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Peanut Free and Nut Free
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Act responsibly: Ban nut products from our schools
By RAMONA VALENCIA
June 22, 2007
Recent coverage in the Register described school districts' strategies to protect children with nut allergies, including consideration of bans on nut products. The Register editorialized that such bans would be unenforceable.
Please remember that many students start school at age 5 and that several programs start earlier. It is difficult for a child who is asphyxiating to death to communicate with or educate teachers and fellow students.
According to the Register's logic, if a ban isn't foolproof, why bother? All laws and bans come with challenges and obstacles, but with diligence, desire and commitment, they can make a difference. Should we repeal all laws that are unenforceable and inconvenient?
The Civil Rights Act is difficult to enforce, even today, and many opposed it, but decades later, our country is better for it. Many in the real-estate industry claimed the Americans with Disabilities Act would be too expensive and impossible to force. Decades later, the real-estate industry didn't collapse, and buildings are accessible to our physically handicapped citizens. We have seat-belt laws and speed limits that are difficult to enforce, yet they save lives daily.
Many school policies and rules are not completely enforceable. Policies prohibit guns on school campuses, yet we can't check every backpack, purse, gym bag or car in the parking lot. Nor can we search every student, visitor and employee. Such bans haven't prevented all school shootings, yet we keep them in place. Similarly, anti-bullying and discrimination laws in schools aren't entirely enforceable. Teachers and administrators cannot monitor every student's words and actions, yet we have those policies.
The Register also suggested that children with this disability learn to "live in the real world." With such logic, it would follow that all children with special needs learn to live in the real world. There would be no need for special education or for schools to be accessible to the physically handicapped.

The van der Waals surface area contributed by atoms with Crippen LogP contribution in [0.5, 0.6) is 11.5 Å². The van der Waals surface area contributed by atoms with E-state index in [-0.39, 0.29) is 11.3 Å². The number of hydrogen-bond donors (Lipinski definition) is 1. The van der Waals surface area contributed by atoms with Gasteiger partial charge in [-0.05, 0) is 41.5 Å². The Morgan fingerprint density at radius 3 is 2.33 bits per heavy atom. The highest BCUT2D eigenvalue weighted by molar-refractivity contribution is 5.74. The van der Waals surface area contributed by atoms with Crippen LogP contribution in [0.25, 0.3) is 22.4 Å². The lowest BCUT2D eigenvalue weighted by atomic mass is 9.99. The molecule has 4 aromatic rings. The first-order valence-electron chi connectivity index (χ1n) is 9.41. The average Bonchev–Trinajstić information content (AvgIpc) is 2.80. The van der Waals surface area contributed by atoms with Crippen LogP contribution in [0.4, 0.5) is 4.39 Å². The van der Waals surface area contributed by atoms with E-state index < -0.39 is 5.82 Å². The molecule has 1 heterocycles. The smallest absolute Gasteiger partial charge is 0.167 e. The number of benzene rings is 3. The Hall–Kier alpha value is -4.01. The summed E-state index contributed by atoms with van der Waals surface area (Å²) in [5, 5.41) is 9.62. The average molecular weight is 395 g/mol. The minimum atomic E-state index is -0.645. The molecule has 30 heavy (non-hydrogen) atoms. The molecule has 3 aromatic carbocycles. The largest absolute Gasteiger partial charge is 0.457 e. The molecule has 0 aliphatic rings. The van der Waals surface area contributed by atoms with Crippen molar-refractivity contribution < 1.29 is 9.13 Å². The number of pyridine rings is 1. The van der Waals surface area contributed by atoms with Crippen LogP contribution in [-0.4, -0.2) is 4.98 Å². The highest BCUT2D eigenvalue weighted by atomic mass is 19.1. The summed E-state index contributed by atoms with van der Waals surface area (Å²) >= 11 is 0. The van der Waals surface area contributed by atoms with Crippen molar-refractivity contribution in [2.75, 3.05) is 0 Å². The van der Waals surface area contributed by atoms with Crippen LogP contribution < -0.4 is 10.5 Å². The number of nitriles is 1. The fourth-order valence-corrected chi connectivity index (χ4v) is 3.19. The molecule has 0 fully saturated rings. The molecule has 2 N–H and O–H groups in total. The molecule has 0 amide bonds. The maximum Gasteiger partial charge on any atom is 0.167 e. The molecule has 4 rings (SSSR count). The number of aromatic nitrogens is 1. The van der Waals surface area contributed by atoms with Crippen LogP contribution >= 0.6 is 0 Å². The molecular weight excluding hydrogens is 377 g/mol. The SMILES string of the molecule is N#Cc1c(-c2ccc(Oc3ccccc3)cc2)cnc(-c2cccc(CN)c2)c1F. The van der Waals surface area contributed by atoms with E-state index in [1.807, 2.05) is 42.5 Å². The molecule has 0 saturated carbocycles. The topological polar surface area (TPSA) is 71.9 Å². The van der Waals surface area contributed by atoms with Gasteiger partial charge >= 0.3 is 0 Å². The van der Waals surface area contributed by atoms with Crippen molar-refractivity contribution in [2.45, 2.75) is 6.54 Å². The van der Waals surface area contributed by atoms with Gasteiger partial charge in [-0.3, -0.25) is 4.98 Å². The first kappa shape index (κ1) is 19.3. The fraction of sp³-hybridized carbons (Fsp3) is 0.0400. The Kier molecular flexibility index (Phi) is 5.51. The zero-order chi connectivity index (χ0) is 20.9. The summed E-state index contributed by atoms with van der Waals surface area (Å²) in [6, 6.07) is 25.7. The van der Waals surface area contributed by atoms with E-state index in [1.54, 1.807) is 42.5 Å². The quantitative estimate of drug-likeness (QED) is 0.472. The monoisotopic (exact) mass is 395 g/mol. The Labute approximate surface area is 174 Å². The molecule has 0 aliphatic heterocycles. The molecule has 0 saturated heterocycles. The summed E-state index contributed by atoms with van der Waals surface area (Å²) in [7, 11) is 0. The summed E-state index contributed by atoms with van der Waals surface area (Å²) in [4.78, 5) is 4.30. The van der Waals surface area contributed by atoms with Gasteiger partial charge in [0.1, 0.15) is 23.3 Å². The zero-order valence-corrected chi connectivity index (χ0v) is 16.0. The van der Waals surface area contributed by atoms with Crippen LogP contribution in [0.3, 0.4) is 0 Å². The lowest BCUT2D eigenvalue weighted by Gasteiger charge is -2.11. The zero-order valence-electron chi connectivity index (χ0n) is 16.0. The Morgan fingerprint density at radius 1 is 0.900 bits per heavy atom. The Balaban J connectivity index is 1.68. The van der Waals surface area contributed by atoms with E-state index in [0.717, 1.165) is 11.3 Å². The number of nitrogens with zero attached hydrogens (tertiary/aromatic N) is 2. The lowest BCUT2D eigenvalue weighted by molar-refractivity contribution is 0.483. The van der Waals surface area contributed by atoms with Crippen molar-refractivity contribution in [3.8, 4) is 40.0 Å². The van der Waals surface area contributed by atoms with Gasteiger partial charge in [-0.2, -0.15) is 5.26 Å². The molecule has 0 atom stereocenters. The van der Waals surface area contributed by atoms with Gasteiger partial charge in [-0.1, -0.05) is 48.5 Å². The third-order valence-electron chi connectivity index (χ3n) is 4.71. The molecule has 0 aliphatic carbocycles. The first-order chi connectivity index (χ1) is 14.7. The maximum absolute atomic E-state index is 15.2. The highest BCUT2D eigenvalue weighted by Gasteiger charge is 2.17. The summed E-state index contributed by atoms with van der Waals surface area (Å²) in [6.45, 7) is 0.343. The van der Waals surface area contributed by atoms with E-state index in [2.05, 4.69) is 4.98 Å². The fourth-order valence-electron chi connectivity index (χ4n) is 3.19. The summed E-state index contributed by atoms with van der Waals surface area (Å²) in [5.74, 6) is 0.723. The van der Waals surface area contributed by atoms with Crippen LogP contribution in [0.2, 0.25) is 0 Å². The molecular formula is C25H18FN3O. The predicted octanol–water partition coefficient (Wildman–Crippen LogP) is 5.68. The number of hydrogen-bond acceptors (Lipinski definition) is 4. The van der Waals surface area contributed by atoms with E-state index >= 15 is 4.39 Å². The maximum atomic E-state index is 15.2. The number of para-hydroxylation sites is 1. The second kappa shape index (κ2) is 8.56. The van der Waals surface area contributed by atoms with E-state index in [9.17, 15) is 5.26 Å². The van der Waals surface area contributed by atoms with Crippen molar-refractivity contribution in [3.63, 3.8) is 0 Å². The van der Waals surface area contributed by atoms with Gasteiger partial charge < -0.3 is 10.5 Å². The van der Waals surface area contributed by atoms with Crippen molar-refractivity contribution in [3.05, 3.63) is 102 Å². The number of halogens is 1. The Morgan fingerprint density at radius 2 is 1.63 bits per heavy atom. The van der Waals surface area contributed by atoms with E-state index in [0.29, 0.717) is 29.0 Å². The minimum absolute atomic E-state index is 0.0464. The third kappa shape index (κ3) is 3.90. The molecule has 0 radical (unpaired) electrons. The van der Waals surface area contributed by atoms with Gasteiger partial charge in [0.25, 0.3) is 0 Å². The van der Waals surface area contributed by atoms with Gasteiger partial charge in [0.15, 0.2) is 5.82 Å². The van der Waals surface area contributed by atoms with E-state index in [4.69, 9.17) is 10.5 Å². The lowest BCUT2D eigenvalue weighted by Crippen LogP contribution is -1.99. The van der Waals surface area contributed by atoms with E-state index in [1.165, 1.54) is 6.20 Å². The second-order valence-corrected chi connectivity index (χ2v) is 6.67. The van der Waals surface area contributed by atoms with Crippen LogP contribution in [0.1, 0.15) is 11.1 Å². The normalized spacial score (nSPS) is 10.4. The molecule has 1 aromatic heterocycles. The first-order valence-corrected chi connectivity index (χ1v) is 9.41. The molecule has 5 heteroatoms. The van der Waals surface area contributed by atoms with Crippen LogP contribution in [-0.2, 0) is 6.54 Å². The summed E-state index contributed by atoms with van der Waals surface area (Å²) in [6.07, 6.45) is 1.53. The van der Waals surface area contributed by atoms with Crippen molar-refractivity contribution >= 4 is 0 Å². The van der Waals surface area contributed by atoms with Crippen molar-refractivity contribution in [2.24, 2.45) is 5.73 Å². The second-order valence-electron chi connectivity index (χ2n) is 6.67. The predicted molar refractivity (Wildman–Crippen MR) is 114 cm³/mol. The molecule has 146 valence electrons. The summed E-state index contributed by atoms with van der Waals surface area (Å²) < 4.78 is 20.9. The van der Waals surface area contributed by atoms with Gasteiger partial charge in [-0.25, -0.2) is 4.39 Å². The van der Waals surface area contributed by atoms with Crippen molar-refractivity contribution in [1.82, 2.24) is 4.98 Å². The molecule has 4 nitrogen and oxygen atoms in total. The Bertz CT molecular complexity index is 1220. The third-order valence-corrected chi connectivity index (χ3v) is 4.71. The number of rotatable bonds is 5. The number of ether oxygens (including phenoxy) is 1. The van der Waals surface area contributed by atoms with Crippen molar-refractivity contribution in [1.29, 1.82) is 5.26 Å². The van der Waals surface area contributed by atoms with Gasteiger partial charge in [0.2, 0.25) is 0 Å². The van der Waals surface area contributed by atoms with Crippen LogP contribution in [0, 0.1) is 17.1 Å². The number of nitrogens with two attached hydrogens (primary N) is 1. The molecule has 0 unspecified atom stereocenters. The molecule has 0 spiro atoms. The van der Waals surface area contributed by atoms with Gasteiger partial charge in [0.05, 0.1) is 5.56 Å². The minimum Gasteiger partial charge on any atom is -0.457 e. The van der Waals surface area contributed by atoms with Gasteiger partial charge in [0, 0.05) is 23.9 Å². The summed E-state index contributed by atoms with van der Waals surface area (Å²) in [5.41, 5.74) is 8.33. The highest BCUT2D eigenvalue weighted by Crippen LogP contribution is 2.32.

Why provide crossing guards, since children need to learn to cross the street independently? To prepare students for the real world, why create an artificial environment of any kind? Why not remove all policies that provide safety and security in school?
Every peanut-butter sandwich brought into a school is like a gun pointed at a child with this disability. Should we point a gun at every "typical" student so they are given this learning opportunity as well? Allowing peanut butter in schools is a form of bullying directed at the disabled student. Thankfully, laws guarantee our special-needs students the RIGHT to have an appropriate, accessible educational environment available to them in all schools, public and private. In contrast, there is nothing in the Constitution that gives "typical" students the right to eat peanut butter in school.
Parents of hidden-disability students are fully aware every moment of their responsibility to prepare their child for the real world. They have ample "opportunities" outside of school to teach their children how to manage their disability. The school setting is not the forum in which to do this.
The ironic truth is that in the "real world" children with this disability have control and the ability to manage their allergy. In schools, they are forced to learn in a life-threatening environment they can't control.
School-lunch programs all over this country, including many in the Des Moines area, have already adapted their hot-lunch programs to be peanut-free. Labels can be read and menus can be created that provide nutritious and safe lunches to all children.
The Register's flawed logic disguises what's at the core of this issue: Parents don't want to sacrifice the convenience of a peanut-butter sandwich. And they don't want to do their job, which is to teach their children caring, respect, responsibility, fairness, trustworthiness and citizenship. Those are the six pillars of the Character Counts program, which is taught in schools, both public and private, across the country.
Perhaps, adults need a refresher course on these values.
RAMONA VALENCIA lives in West Des Moines and is the mother of four, including twins with a peanut allergy and a son with Down Syndrome.
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